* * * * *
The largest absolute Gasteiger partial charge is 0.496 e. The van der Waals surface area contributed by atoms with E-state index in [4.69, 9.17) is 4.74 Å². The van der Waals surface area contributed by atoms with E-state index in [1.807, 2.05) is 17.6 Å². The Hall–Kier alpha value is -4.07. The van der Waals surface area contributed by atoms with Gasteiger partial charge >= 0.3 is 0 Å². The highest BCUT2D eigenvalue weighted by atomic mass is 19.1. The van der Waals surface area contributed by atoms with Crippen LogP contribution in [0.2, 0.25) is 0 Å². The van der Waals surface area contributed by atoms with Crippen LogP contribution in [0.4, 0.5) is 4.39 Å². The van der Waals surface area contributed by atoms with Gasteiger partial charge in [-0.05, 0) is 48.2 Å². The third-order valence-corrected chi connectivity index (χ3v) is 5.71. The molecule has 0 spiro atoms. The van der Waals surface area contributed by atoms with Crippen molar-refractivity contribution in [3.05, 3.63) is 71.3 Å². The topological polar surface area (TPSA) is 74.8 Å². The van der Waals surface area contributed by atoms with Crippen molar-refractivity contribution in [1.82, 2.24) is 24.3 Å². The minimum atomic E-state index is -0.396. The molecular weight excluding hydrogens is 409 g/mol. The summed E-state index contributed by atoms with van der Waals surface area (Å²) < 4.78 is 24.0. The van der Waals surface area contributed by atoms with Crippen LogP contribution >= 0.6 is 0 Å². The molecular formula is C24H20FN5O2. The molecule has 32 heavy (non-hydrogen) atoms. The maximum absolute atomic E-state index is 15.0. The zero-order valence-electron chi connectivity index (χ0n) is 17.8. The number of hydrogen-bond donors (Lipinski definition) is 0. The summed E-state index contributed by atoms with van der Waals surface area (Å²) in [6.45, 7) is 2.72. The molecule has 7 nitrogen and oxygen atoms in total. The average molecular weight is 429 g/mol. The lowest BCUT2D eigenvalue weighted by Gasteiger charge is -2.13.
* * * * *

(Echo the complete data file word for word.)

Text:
The largest absolute Gasteiger partial charge is 0.496 e. The van der Waals surface area contributed by atoms with E-state index in [4.69, 9.17) is 4.74 Å². The van der Waals surface area contributed by atoms with E-state index in [1.807, 2.05) is 17.6 Å². The Hall–Kier alpha value is -4.07. The van der Waals surface area contributed by atoms with Gasteiger partial charge >= 0.3 is 0 Å². The highest BCUT2D eigenvalue weighted by atomic mass is 19.1. The van der Waals surface area contributed by atoms with Crippen LogP contribution in [0.2, 0.25) is 0 Å². The van der Waals surface area contributed by atoms with Crippen LogP contribution in [0.4, 0.5) is 4.39 Å². The van der Waals surface area contributed by atoms with Gasteiger partial charge in [-0.05, 0) is 48.2 Å². The third-order valence-corrected chi connectivity index (χ3v) is 5.71. The molecule has 0 spiro atoms. The van der Waals surface area contributed by atoms with Crippen molar-refractivity contribution in [3.05, 3.63) is 71.3 Å². The topological polar surface area (TPSA) is 74.8 Å². The van der Waals surface area contributed by atoms with Crippen molar-refractivity contribution in [1.82, 2.24) is 24.3 Å². The minimum atomic E-state index is -0.396. The molecular weight excluding hydrogens is 409 g/mol. The summed E-state index contributed by atoms with van der Waals surface area (Å²) < 4.78 is 24.0. The van der Waals surface area contributed by atoms with Crippen LogP contribution >= 0.6 is 0 Å². The molecular formula is C24H20FN5O2. The molecule has 32 heavy (non-hydrogen) atoms. The maximum absolute atomic E-state index is 15.0. The zero-order valence-electron chi connectivity index (χ0n) is 17.8. The number of hydrogen-bond donors (Lipinski definition) is 0. The summed E-state index contributed by atoms with van der Waals surface area (Å²) in [6.45, 7) is 2.72. The molecule has 7 nitrogen and oxygen atoms in total. The average molecular weight is 429 g/mol. The lowest BCUT2D eigenvalue weighted by Gasteiger charge is -2.13.